Registered Cardiac Sonographer (RCS)

Requires:  Passing the one-part Non-Invasive/Echocardiography Registry Examination.

Who should apply:  Professionals working in the area of Non-Invasive Echocardiography

Specialty Examination Fee: $350

RCS Navigation

All applicants must meet the following criteria:

1. Have a high school diploma or general education diploma at the time of application.

2. Fulfill one (1) of the qualifications of the exam for which you are applying. See qualifications listed in the tables below.

3. Provide typed documentation to support the qualification under which you are applying. Required documentation for each qualification is listed below. CCI reserves the right to request additional information.

 

Criteria for graduates of  NON-programmatically accredited programs in cardiac ultrasound (echocardiography) Criteria for Applications postmarked AFTER July 1, 2013 Supporting Documentation
  RCS1-2013
Two years of full-time or full-time equivalent experience in cardiac ultrasound. The applicant must have participated in a minimum of 600** cardiac ultrasound studies at the time of application.

 

In the verification letter, the medical director(s) must confirm the number of studies performed during the applicant’s employment.

RCS1-2013
Employment Verification Letter
(must confirm the number of studies performed during the applicant’s
employment).

RCS5
A graduate of a NON-programmatically accredited program in cardiac ultrasound (echocardiography) which has a minimum of one year of specialty training and includes a minimum of 800 clinical hours in the specialty in which the examination is being requested.

Students enrolled in NON-programmatically accredited program in cardiac ultrasound (echocardiography) with a start date prior to September 1, 2013 will be eligible to apply for their specific registry examinations under this current qualification pathway after they graduate.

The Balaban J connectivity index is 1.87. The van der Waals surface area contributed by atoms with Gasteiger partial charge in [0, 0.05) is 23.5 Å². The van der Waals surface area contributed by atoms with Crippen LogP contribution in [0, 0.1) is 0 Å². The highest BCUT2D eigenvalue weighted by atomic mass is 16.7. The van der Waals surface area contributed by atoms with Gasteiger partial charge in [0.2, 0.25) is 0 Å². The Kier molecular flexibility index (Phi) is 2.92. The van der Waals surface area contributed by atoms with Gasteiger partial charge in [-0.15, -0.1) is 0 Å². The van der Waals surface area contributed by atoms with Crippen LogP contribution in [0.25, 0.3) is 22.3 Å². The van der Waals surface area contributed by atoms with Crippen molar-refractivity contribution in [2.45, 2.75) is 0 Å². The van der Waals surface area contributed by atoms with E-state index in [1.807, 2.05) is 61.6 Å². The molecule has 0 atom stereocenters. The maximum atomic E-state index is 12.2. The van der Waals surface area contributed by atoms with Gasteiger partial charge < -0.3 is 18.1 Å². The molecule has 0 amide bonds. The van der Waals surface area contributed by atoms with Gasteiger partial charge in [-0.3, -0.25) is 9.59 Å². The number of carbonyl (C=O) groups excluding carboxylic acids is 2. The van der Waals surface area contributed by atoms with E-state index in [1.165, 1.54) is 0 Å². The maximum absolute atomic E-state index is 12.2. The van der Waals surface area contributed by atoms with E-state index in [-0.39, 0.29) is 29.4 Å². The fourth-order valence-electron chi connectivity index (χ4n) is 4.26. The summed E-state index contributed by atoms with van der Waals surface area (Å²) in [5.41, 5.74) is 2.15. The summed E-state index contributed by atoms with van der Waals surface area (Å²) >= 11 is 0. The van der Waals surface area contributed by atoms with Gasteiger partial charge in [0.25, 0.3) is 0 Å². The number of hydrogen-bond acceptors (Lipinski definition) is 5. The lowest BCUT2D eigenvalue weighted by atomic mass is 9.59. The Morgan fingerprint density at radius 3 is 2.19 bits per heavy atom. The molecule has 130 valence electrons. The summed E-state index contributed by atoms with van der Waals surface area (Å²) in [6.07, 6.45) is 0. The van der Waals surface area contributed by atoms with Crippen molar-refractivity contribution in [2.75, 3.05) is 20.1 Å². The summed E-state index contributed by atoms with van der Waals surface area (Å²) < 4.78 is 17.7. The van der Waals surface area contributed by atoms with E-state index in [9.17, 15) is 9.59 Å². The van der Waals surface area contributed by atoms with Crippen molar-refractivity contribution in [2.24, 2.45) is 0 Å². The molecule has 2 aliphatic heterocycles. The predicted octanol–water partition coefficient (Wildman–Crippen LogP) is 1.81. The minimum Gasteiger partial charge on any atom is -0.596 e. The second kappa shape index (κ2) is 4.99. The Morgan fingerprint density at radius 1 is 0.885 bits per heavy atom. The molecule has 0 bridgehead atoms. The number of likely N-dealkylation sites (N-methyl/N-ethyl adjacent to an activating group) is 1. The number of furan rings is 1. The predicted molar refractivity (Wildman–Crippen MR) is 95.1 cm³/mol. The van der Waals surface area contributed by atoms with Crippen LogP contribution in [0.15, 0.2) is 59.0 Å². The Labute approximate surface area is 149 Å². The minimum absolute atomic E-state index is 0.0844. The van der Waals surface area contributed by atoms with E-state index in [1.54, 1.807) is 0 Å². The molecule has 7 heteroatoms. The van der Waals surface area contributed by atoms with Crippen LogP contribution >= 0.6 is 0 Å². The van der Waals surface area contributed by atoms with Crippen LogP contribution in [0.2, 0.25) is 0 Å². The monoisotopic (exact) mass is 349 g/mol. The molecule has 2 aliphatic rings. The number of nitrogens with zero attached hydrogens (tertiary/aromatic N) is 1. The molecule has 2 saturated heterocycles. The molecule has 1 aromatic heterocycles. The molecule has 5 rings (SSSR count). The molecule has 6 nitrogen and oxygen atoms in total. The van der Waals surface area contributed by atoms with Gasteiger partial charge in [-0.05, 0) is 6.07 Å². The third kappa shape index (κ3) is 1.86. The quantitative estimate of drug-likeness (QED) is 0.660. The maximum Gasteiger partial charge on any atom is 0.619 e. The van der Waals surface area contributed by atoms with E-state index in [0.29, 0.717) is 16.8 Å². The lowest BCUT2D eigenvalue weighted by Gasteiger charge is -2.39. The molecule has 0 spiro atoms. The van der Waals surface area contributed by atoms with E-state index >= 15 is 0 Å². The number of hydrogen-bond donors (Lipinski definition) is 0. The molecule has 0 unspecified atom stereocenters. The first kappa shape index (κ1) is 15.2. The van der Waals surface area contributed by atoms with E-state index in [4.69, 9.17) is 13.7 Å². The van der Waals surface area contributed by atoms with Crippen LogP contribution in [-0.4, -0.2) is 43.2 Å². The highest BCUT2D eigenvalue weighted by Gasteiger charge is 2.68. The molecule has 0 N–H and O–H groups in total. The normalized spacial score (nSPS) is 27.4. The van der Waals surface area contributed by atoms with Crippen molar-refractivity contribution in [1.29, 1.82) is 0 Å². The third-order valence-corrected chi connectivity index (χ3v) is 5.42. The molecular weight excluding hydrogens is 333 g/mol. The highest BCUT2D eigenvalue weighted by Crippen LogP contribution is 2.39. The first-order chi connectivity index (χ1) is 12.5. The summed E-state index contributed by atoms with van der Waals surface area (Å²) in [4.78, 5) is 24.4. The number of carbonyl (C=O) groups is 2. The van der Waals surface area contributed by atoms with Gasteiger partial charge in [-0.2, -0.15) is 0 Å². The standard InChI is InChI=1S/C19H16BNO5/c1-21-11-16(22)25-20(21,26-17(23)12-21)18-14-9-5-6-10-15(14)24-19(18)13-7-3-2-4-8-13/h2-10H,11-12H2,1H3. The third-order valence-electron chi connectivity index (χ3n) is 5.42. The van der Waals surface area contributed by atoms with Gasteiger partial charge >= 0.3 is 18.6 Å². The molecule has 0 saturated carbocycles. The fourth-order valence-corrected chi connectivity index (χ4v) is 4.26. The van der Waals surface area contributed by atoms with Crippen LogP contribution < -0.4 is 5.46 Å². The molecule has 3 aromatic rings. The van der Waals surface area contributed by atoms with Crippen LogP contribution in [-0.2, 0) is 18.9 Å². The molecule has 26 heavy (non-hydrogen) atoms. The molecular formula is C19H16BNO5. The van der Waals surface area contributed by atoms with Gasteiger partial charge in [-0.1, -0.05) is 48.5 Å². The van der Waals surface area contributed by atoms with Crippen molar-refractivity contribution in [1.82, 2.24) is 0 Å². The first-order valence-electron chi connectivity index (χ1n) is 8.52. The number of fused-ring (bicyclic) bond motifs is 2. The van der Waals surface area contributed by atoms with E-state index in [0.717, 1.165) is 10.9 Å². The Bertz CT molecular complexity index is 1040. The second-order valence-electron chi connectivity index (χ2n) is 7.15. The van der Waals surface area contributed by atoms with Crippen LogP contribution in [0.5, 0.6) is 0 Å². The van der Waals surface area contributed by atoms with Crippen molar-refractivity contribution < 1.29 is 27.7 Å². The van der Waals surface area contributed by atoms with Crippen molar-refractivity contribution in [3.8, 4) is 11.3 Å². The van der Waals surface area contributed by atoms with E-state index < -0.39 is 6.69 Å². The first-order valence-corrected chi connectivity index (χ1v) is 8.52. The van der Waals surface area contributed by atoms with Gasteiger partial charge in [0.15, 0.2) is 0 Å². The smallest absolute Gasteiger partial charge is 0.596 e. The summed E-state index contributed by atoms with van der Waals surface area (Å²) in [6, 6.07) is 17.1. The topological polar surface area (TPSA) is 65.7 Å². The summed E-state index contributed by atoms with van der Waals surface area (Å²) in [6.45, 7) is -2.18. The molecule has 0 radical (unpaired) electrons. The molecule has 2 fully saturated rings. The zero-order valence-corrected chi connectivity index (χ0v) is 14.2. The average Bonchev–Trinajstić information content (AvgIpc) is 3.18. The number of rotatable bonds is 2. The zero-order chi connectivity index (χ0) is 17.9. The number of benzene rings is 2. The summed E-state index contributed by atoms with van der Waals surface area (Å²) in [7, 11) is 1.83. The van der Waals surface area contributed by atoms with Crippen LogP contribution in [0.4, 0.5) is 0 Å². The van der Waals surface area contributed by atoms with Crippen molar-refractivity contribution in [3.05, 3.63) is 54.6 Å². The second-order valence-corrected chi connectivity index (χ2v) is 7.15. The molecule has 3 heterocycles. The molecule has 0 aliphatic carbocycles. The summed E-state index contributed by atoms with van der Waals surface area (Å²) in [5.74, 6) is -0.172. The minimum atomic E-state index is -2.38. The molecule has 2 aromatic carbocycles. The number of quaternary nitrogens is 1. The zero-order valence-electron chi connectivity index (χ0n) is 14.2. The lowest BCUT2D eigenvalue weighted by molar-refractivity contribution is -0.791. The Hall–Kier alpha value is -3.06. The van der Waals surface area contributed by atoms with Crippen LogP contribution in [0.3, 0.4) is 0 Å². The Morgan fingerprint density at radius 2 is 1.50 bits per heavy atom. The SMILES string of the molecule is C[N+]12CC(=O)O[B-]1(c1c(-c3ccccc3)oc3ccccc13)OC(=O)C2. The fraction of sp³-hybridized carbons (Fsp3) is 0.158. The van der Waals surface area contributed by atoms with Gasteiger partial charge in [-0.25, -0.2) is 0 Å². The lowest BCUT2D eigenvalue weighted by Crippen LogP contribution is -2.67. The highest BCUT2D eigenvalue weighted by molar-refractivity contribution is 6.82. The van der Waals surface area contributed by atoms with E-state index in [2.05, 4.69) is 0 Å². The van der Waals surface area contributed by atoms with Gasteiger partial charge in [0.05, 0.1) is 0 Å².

RCS235-2013
A graduate of a diploma, associate, or baccalaureate  academic program in health science (including, but not limited to, cardiovascular technology, ultrasound, radiologic technology, respiratory therapy, or nursing)
AND
One year full-time work experience in cardiac 
ultrasound (echocardiography) 
AND
Performance of a minimum of 600** cardiac ultrasound studies in their career, which is defined as work experience and/or clinical experience gained during a formal educational program.
 
In the verification letter(s) the medical director(s) and/or program director(s) must confirm the number of studies performed during the applicant’s employment and/or during the academic program.

RCS5
Completion certificate and/or
educational transcript
AND
Student Verification Letter
AND
Clinical Experience Letter

 

RCS235-2013
Completion certificate and/or
educational transcript
AND
Employment Verification Letter
AND
Clinical Experience Letter (only required for applicants submitting verification of the number of studies completed during a formal
educational program)

  RCS4
Applicant must be a graduate of a programmatically accredited program in cardiac ultrasound (echocardiography).

RCS4
Completion certificate and/or educational transcript
AND
Student Verification Letter

 

Students applying to take examination prior to graduation will be required to submit this documentation.

 

IMPORTANT: If an individual’s studies were completed after graduation or if the hours are not a requirement for their educational program, then those hours WOULD NOT count toward the 800-hour minimum under qualification RCS5.
** If an individual’s clinical hours were obtained during a formal educational program, then those procedures completed WOULD count toward the minimum of 600 cardiac ultrasound procedures under qualification RCS235-2013.
*** An accredited program is accredited by an agency recognized by the Council for Higher Education Accreditation (CHEA), United States Department of Education (USDOE), or Canadian Medical Association (CMA) that specifically conducts programmatic accreditation for cardiovascular technology, diagnostic cardiac sonography, or vascular technology.

 

Click here for sample Employment Verification Letter, Student Verification Letter and Clinical Verification Letter (Graduates of Non-accredited Programs in Cardiac Medical Sonography (Echocardiography)).

CCI requires the Employment Verification Letter contain the following:

1) Employer’s original, official letterhead or stationery.
2) Indicate the date the letter was signed by employer/supervisor.
3) Indicate the name of the applicant.
4) Indicate full- or part-time employment.
5) Indicate the time period of employment.
6) Indicate the primary duties of applicant, related to the field of cardiovascular technology.
7) Original signature of direct supervisor, who must be a MD or hold an active RCCS, RCES, RCIS, RCS, RDCS, RDMS, RPhS, RVS or RVT credential.

CCI requires the Student Verification Letter contain the following:

1) Educational program’s original, official letterhead or stationery.